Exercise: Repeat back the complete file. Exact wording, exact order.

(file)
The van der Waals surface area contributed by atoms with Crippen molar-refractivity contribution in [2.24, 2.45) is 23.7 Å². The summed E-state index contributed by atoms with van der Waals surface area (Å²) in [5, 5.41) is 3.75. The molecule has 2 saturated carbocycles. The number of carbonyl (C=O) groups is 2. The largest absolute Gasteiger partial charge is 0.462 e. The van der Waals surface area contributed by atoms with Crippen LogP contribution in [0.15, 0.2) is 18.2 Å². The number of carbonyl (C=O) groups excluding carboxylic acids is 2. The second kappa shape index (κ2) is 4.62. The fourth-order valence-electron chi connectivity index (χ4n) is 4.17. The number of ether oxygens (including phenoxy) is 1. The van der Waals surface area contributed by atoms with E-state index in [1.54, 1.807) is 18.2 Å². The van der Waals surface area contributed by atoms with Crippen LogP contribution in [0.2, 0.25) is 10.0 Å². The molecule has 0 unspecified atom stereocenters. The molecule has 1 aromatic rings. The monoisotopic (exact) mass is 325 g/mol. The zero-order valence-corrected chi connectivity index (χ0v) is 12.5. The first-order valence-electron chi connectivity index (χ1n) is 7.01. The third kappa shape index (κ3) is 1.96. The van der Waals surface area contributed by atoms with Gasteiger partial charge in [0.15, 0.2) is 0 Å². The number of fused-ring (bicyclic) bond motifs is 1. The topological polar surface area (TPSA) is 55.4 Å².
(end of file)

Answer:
The van der Waals surface area contributed by atoms with Crippen molar-refractivity contribution in [2.24, 2.45) is 23.7 Å². The summed E-state index contributed by atoms with van der Waals surface area (Å²) in [5, 5.41) is 3.75. The molecule has 2 saturated carbocycles. The number of carbonyl (C=O) groups is 2. The largest absolute Gasteiger partial charge is 0.462 e. The van der Waals surface area contributed by atoms with Crippen LogP contribution in [0.15, 0.2) is 18.2 Å². The number of carbonyl (C=O) groups excluding carboxylic acids is 2. The second kappa shape index (κ2) is 4.62. The fourth-order valence-electron chi connectivity index (χ4n) is 4.17. The number of ether oxygens (including phenoxy) is 1. The van der Waals surface area contributed by atoms with E-state index in [1.54, 1.807) is 18.2 Å². The van der Waals surface area contributed by atoms with Crippen LogP contribution in [0.2, 0.25) is 10.0 Å². The molecule has 0 unspecified atom stereocenters. The molecule has 1 aromatic rings. The monoisotopic (exact) mass is 325 g/mol. The zero-order valence-corrected chi connectivity index (χ0v) is 12.5. The first-order valence-electron chi connectivity index (χ1n) is 7.01. The third kappa shape index (κ3) is 1.96. The van der Waals surface area contributed by atoms with Gasteiger partial charge in [0.15, 0.2) is 0 Å². The number of fused-ring (bicyclic) bond motifs is 1. The topological polar surface area (TPSA) is 55.4 Å².